Student Engagement in Science

Many students approach their introductory science courses with a check-box mentality, and enrolling means learning isolated facts. This restricted goal does not capture the intellectual excitement of science nor the relevance of science to students' personal lives. Low appeal and retention rates have contributed to national shortages of scientists, medical researchers and engineers. The combined goals of our educational change are to attract, retain and help students succeed in science. Students in their first two years in college will experience the excitement of discovery, the joy of asking questions about how the universe works, and the satisfaction that they can use their scientific skills to help make a difference in this world. Our current results are

  • Retention for STEM majors increased from 74 to 79%
  • Students report an increase in understanding that science requires creativity
  • Students understand more about the research processes used in science

Problem-solving

Students struggle when faced with complex and open-ended tasks because the strategies taught in schools and universities simply require finding and applying the correct formulae or strategy to answer well-structured, algorithmic problems. Over the past several years I have been working with colleagues on pedagogies how to develop students' ability to solve ill-structured problems.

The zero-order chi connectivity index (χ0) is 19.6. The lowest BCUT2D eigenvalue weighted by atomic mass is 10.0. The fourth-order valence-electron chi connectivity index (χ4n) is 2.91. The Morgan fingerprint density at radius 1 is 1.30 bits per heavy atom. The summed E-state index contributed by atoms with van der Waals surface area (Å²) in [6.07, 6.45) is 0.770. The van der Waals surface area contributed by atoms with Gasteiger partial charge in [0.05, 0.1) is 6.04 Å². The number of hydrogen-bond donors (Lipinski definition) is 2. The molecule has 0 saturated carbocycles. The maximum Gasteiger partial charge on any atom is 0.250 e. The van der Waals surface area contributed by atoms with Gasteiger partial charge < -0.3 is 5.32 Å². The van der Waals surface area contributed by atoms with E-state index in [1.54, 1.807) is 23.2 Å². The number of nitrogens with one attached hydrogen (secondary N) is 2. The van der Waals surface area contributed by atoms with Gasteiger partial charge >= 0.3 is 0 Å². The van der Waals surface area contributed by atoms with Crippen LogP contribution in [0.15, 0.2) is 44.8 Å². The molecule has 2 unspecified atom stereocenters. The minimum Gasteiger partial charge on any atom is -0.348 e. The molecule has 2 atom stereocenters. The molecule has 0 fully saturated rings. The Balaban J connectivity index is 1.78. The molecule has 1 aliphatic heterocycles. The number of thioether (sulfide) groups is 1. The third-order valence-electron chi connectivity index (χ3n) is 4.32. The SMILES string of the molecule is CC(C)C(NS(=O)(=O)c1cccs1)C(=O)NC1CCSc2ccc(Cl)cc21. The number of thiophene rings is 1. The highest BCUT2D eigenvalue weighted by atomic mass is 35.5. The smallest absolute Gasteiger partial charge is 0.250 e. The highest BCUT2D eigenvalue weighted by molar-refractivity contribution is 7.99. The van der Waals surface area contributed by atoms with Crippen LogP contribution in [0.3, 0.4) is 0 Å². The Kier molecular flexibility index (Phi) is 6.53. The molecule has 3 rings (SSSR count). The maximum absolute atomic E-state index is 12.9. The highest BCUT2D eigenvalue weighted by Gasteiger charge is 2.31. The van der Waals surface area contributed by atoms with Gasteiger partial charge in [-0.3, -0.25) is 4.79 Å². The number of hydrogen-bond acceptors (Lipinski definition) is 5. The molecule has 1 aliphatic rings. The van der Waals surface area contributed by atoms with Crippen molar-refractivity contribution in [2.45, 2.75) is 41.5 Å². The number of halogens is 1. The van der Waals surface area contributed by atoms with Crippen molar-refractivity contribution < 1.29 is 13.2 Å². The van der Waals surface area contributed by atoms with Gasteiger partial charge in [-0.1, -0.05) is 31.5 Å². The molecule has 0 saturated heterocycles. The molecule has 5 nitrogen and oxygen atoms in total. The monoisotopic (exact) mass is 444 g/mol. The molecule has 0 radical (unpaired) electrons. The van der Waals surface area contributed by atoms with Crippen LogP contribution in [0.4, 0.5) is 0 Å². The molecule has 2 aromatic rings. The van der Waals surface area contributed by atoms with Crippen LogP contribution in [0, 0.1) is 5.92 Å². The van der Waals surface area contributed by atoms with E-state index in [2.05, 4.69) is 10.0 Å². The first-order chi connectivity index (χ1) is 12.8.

Together we have developed an online tool (ThinkSpace) that makes it easy for faculty to add complex, real-world cases to university courses. ThinkSpace is used in physics, vet med (clinical and anatomic pathology, toxicology, pharmacology, parasitology, internal medicine, microbiology, physiology  and animal welfare),  food safety, biology, advertising, geology, teacher education, mechanical engineering, and industrial engineering. As of Spring 2013 over 3500 students have solved cases using ThinkSpace in over 150 courses. ThinkSpace is now an incubator project of APEREO with the goal of disseminating this to many other universities.

We have learnt several key aspects of how students solve problems:

  • As the semester progresses students become more selective — requesting facts later in the problem-solving session and requesting less irrelevant information. As the semester progresses, students submit their qualitative analysis of the problem earlier in the class session, suggesting that this task moves from being one to complete solely to satisfy the requirements, to a task that helps students solve the problem. (Educ Inf Technol (2011) 16:32334)
  • Students’ beliefs about physics problem-solving change over the course of a semester working on these problems. The frequency of strategies such as the Rolodex method reduces only slightly by the end of the semester. However, there is an increase in students describing more expansive strategies within their reflections.  In particular there is a large increase in describing the use of diagrams, and thinking about concepts first. (Phys. Rev. ST Phys. Educ. Res. 5, 020102 (2009))
In other education research, I helped redesign lecture-theater Room 3 at ISU to have two rows of seats per vertical tier where the front seats could swivel. The seats enable students to turn and have face-to-face discussions with their peers about conceptual questions during lecture. I then analyzed student conceptual understanding depending on whether they attended lectures in the swivel-seat theater or a traditional theater. Both high- and low-performing students benefited from the swivel-seat discussions, with potentially a larger benefit for stronger students. (published manuscript)

Contact me if you are interested in working on these projects either as an undergraduate or graduate student.
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